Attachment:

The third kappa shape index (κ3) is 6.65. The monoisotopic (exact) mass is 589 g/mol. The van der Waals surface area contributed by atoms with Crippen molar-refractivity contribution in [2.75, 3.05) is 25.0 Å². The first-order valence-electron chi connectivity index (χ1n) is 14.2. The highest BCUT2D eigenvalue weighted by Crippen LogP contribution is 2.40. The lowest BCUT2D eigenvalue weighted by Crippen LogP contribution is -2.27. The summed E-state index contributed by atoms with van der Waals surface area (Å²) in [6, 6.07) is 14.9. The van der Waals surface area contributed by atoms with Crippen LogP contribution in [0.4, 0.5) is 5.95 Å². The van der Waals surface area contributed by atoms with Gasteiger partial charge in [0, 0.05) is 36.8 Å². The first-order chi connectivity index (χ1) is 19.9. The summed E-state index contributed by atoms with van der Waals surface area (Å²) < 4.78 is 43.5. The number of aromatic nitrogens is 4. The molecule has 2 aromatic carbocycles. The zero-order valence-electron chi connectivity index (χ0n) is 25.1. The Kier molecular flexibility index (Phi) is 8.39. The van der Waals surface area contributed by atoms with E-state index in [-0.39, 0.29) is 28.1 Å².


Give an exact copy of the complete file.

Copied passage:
The third kappa shape index (κ3) is 6.65. The monoisotopic (exact) mass is 589 g/mol. The van der Waals surface area contributed by atoms with Crippen molar-refractivity contribution in [2.75, 3.05) is 25.0 Å². The first-order valence-electron chi connectivity index (χ1n) is 14.2. The highest BCUT2D eigenvalue weighted by Crippen LogP contribution is 2.40. The lowest BCUT2D eigenvalue weighted by Crippen LogP contribution is -2.27. The summed E-state index contributed by atoms with van der Waals surface area (Å²) in [6, 6.07) is 14.9. The van der Waals surface area contributed by atoms with Crippen LogP contribution in [0.4, 0.5) is 5.95 Å². The van der Waals surface area contributed by atoms with Gasteiger partial charge in [0, 0.05) is 36.8 Å². The first-order chi connectivity index (χ1) is 19.9. The summed E-state index contributed by atoms with van der Waals surface area (Å²) < 4.78 is 43.5. The number of aromatic nitrogens is 4. The molecule has 2 aromatic carbocycles. The zero-order valence-electron chi connectivity index (χ0n) is 25.1. The Kier molecular flexibility index (Phi) is 8.39. The van der Waals surface area contributed by atoms with E-state index in [-0.39, 0.29) is 28.1 Å².